Sunday, April 12, 2009

Thoughts on a Passionate Subject

Hard to believe this thing came out five years ago. Here are some thoughts, written at the time, that still come to mind when this movie comes up:



Is The Passion of the Christ a complete telling of a long sanitized story, or is it Grand Guignol baptized into the church?

No doubt about it, there is a lot of good to be said of this movie. It is very well made, well acted, and well promoted. We are not used to the movie industry presenting anything friendly to Christianity with such quality. For that reason alone one wished for the success of this movie in the hopes that more would come. In addition to the business success, there is also the hope that this movie will begin discussions about religion that will lead people to faith in Christ. Of course for that to happen, we will need to be willing to fill in the gaps for those who watch this movie and come away with the questions. Why did this happen? How should I respond to what I have seen?

However, in all the hype and praise and urging from Christian leaders across the country and the world for people to watch this movie, this thinking Christian begs for an opportunity to raise a few questions and hopefully start some dialogue.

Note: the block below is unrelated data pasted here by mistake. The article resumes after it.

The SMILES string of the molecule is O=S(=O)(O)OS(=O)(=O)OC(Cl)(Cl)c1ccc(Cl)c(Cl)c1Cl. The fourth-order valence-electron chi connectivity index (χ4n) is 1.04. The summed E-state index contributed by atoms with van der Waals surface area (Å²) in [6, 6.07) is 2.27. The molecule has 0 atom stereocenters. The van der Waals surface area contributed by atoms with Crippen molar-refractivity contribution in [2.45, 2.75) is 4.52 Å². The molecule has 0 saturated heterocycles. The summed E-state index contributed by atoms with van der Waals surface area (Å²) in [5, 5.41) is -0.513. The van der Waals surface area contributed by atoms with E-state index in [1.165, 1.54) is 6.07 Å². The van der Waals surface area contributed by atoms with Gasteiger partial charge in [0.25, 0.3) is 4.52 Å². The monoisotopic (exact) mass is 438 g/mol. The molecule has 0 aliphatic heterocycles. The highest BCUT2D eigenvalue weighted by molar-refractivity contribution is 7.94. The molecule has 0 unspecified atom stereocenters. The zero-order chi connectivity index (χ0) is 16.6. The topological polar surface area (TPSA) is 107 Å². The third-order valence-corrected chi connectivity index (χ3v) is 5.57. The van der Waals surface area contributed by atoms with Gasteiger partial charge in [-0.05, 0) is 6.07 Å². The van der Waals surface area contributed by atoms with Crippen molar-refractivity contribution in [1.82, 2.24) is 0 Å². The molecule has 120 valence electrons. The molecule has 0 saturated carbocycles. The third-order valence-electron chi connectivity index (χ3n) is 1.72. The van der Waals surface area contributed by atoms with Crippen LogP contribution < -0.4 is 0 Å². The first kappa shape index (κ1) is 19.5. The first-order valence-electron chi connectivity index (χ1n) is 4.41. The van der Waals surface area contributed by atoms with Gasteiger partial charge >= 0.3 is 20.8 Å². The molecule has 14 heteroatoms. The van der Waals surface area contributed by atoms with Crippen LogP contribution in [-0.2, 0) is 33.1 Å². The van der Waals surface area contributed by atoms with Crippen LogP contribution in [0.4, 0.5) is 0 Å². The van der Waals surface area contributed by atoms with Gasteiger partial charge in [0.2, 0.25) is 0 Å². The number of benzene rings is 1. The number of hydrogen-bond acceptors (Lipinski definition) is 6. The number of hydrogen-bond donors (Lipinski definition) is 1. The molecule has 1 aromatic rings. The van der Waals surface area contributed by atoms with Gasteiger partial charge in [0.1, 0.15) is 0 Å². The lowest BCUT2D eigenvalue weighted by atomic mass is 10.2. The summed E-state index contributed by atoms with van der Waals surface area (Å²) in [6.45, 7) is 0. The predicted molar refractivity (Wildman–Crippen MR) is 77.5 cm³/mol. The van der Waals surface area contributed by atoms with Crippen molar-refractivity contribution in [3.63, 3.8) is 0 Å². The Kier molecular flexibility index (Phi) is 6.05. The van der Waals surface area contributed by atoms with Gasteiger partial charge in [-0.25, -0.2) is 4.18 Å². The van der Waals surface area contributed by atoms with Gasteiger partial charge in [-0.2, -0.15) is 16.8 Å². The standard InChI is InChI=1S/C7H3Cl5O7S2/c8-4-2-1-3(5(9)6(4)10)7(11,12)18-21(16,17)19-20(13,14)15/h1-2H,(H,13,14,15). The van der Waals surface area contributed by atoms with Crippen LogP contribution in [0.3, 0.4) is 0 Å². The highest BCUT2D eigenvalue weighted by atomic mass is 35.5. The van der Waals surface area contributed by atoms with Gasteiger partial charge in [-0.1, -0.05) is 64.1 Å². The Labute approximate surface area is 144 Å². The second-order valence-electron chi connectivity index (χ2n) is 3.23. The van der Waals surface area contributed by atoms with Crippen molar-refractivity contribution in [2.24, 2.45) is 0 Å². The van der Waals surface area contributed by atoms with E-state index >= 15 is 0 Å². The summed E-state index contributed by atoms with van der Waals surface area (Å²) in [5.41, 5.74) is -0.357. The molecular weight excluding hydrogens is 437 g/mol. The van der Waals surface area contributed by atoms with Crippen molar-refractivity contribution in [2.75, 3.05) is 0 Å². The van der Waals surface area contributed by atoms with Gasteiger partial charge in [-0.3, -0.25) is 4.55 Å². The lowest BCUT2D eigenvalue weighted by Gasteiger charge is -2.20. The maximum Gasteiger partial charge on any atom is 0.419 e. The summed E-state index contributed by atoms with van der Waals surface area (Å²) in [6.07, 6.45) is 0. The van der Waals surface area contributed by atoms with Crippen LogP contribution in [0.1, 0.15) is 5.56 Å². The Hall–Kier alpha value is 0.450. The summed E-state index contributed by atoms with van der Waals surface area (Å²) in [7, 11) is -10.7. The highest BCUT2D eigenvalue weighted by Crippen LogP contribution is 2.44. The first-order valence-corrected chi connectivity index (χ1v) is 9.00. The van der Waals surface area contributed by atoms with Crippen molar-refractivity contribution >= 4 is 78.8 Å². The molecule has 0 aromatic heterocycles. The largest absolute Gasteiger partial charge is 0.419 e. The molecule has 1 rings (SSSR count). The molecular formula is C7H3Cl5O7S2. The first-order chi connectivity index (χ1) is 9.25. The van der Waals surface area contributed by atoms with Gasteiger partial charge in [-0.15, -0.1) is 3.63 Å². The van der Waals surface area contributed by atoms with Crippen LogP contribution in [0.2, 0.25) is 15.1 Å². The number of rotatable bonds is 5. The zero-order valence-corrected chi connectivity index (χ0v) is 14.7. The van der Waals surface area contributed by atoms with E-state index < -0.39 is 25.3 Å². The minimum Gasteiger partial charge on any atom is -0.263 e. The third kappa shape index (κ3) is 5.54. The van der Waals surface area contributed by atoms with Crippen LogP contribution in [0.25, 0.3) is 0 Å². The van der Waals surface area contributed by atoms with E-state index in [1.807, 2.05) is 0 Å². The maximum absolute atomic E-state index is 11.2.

It is said that this story has never been told cinematically the way it should. Is that so? What are the important issues involved in the crucifixion of Christ? The “Why?” and the “What did it accomplished for mankind?” are certainly important and have been addressed. Sure, the portrayal may not be exciting in most of the other movies about this event, but those issues are addressed. What about the details of what occurred to Christ during the crucifixion? The Bible certainly mentions all the horrors, but it does not go into detail. Fully one verse out of 334 speak of the flogging of Jesus. This movie devotes a huge portion to it. It delves into each and every lash of the whip, each blow of the hammer. Don’t get me wrong. I am emotional about what Christ did for me. It doesn’t take a movie. Every time I give serious thought to what Christ went through I get emotional. In fact, I think in some ways this movie used gore in such a way that it distracted me from the important issues.

With the gore in mind I was amazed at the amount of Christians, many of whom had never seen an R rated movie in their lives, that were alright with this film, even after seeing it. I am not one to shun a movie based on the rating. I think some degree of things that make a movie R rated are necessary to tell some stories. I have seen many highly violent films such as Schindler’s List and Saving Private Ryan. I have even seen movies not quite so edifying and decidedly violent. The Passion of the Christ is among the most violent movies I have ever seen. With that in mind I raise the question, do Christians now cease to let a secular organization decide what they will see and start deciding for themselves? Or do we only make exceptions to the R rule when our Christian speakers and personalities tell us it is all right?